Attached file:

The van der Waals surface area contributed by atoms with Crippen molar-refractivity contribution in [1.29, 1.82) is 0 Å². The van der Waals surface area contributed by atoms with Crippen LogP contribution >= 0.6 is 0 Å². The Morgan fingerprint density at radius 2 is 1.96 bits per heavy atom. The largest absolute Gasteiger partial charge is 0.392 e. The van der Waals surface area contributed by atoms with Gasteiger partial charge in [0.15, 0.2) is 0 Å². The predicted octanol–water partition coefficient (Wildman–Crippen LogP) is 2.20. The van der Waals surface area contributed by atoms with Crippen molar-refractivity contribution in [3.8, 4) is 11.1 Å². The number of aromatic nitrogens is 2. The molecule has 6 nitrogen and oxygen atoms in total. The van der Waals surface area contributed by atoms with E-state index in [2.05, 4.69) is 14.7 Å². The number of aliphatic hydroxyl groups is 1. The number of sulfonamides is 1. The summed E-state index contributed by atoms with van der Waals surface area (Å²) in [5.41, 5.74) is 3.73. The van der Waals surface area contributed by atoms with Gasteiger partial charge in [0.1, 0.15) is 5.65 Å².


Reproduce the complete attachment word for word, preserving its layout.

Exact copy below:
The van der Waals surface area contributed by atoms with Crippen molar-refractivity contribution in [1.29, 1.82) is 0 Å². The van der Waals surface area contributed by atoms with Crippen LogP contribution >= 0.6 is 0 Å². The Morgan fingerprint density at radius 2 is 1.96 bits per heavy atom. The largest absolute Gasteiger partial charge is 0.392 e. The van der Waals surface area contributed by atoms with Gasteiger partial charge in [0.15, 0.2) is 0 Å². The predicted octanol–water partition coefficient (Wildman–Crippen LogP) is 2.20. The van der Waals surface area contributed by atoms with Crippen molar-refractivity contribution in [3.8, 4) is 11.1 Å². The number of aromatic nitrogens is 2. The molecule has 6 nitrogen and oxygen atoms in total. The van der Waals surface area contributed by atoms with E-state index in [2.05, 4.69) is 14.7 Å². The number of aliphatic hydroxyl groups is 1. The number of sulfonamides is 1. The summed E-state index contributed by atoms with van der Waals surface area (Å²) in [5.41, 5.74) is 3.73. The van der Waals surface area contributed by atoms with Gasteiger partial charge in [0.1, 0.15) is 5.65 Å².